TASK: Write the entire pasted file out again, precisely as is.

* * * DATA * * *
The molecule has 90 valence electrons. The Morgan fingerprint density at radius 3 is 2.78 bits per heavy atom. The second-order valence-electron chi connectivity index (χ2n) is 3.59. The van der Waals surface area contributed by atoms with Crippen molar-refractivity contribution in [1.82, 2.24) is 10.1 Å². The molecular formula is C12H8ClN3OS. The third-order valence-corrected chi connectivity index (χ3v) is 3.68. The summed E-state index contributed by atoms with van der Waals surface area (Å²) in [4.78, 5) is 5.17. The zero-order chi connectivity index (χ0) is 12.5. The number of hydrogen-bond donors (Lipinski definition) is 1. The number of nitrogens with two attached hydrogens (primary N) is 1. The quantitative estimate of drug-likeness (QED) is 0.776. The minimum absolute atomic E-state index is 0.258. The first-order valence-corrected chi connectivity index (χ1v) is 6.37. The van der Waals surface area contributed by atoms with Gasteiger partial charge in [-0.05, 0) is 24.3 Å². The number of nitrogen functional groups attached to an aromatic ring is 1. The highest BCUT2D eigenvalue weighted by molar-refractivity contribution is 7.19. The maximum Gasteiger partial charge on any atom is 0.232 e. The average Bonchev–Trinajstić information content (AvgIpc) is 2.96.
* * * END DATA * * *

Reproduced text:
The molecule has 90 valence electrons. The Morgan fingerprint density at radius 3 is 2.78 bits per heavy atom. The second-order valence-electron chi connectivity index (χ2n) is 3.59. The van der Waals surface area contributed by atoms with Crippen molar-refractivity contribution in [1.82, 2.24) is 10.1 Å². The molecular formula is C12H8ClN3OS. The third-order valence-corrected chi connectivity index (χ3v) is 3.68. The summed E-state index contributed by atoms with van der Waals surface area (Å²) in [4.78, 5) is 5.17. The zero-order chi connectivity index (χ0) is 12.5. The number of hydrogen-bond donors (Lipinski definition) is 1. The number of nitrogens with two attached hydrogens (primary N) is 1. The quantitative estimate of drug-likeness (QED) is 0.776. The minimum absolute atomic E-state index is 0.258. The first-order valence-corrected chi connectivity index (χ1v) is 6.37. The van der Waals surface area contributed by atoms with Gasteiger partial charge in [-0.05, 0) is 24.3 Å². The number of nitrogen functional groups attached to an aromatic ring is 1. The highest BCUT2D eigenvalue weighted by molar-refractivity contribution is 7.19. The maximum Gasteiger partial charge on any atom is 0.232 e. The average Bonchev–Trinajstić information content (AvgIpc) is 2.96.